Question:

If a man abuses his wife during sex, or takes her in a way that is unloving and clearly destructive, can this be considered fornication?

This would be sinning against one's own body as fornication is described as being in I Corinthians 6:18, considering the wife's body is his own body per I Corinthians 7. Believe this also rises to the level of unlawful sex and defiles the bed of Hebrews 13:4 since it violates the law of love Christ imparts to us in Mark 12:31 and John 13:34-35.

I also come at this from the perspective that fornication and sexual immorality are two translations of the same word, 'porneia', which can be used to refer to any sexually immoral act according to most traditional Greek scholarship.

Just thought I'd get your thoughts. Appreciate it.


Answer:

Questions like this give the impression that there is only one sin that is really bad in the Bible. Therefore people attempt to lump everything, plus the kitchen sink, into the one bad sin. The truth is that there are a variety of sins, all of which are equally wrong as that they will all cause the sinner to end up in hell if they are not repented of.

A husband who abuses his wife is guilty of abuse, or violence. "Being filled with all unrighteousness, sexual immorality, wickedness, covetousness, maliciousness; full of envy, murder, strife, deceit, evil-mindedness; they are whisperers, backbiters, haters of God, violent, proud, boasters, inventors of evil things, disobedient to parents, undiscerning, untrustworthy, unloving, unforgiving, unmerciful; who, knowing the righteous judgment of God, that those who practice such things are deserving of death, not only do the same but also approve of those who practice them" (Romans 1:29-32). Notice that in this list sexual immorality (porneia) is separate from violence (hubristes).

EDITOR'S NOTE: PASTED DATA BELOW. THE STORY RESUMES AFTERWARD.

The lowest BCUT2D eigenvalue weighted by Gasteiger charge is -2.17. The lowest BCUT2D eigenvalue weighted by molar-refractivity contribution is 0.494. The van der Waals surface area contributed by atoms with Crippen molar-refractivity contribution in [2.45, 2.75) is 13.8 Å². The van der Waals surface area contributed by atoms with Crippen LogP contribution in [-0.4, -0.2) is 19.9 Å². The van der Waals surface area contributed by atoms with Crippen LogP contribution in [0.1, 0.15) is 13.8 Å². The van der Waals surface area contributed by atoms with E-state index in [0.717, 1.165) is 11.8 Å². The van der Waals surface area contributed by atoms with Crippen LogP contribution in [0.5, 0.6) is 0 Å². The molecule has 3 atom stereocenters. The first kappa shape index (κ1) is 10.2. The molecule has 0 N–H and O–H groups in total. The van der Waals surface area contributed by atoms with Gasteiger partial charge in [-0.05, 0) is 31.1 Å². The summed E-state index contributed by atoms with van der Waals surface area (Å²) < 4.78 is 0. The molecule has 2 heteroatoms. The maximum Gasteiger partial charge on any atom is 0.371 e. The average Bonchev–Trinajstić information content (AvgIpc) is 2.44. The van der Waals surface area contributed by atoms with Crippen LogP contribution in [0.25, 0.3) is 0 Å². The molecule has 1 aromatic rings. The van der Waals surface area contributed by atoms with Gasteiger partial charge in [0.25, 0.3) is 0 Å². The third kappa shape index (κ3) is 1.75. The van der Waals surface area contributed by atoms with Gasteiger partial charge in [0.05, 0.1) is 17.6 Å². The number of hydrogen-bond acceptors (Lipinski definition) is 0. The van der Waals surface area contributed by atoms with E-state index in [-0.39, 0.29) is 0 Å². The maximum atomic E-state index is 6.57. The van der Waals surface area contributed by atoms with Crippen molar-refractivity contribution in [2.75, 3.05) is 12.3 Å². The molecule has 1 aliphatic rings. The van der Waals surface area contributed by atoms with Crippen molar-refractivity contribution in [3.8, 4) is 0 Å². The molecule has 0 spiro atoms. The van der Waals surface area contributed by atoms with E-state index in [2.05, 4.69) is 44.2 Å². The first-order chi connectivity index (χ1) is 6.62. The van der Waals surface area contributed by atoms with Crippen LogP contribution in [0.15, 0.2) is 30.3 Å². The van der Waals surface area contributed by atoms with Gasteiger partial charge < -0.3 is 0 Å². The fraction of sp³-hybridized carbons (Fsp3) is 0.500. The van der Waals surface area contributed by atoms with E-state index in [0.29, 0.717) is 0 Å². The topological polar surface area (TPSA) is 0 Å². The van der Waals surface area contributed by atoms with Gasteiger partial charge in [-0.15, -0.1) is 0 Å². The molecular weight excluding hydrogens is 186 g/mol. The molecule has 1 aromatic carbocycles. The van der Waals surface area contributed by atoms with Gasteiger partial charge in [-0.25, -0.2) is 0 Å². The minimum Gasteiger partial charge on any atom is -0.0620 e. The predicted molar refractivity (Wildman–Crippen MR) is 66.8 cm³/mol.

The mistake you are making is assuming that definition of porneia is exactly equal to "sexual immorality" in modern English. You are comparing two terms in two different languages. Words don't often have one-to-one correspondence between languages. The best English word for porneia is "fornication" but modern translators don't like that word because they believe it is archaic. They fear that people won't understand. So the current popular choice is "sexual immorality" or sometimes just "immorality." However, these are extremely weak translations as you have illustrated. The terms are far broader than what porneia means and so people come away with mistaken ideas regarding what is being said. Porneia refers to illicit sexual acts that take place outside of the bonds of marriage, including adultery, homosexual acts, incest, oral sex, and the like.

The real shame is that people are lumping whatever they assume is in the English phrase "sexual immorality" and then claiming, as you did, that the Greek must also include the same idea. The reasoning is backward, inaccurate, and improper. The word used by the Holy Spirit is porneia. We need to understand what was meant by porneia and then apply that definition.

  • "Porneia, which is relatively rare in classical Greek (Moulton-Milligan), originally stood for "prostitution" ... In other, later contexts it denotes "unchastity, illicit sexual relations" of any kind ("fornication" is a somewhat archaic but common translation)." [The Complete Biblical Library].
  • Illicit sexual intercourse:
    1. adultery, fornication, homosexuality, lesbianism, intercourse with animals, etc.
    2. sexual intercourse with close relatives; Leviticus 18
    3. sexual intercourse with a divorced man or woman; Mark 10:11

    [The New Testament Greek Lexicon]
  • Porneia (fornication) "is used of illicit sexual intercourse…." [W. E. Vine, Expository Dictionary of New Testament Words]
  • Fornication: "illicit sexual intercourse in general … distinguished from adultery (moicheia) in Matthew 15:19 … used of adultery … in Matthew 5:32; 19:9 [Henry Thayer, Thayer's Greek-English Lexicon, pg. 532].
  • Fornication: "The New Testament is characterized by an unconditional repudiation of all extra-marital and unnatural intercourse" [Theological Dictionary of the New Testament, Vol. 6, pg. 590].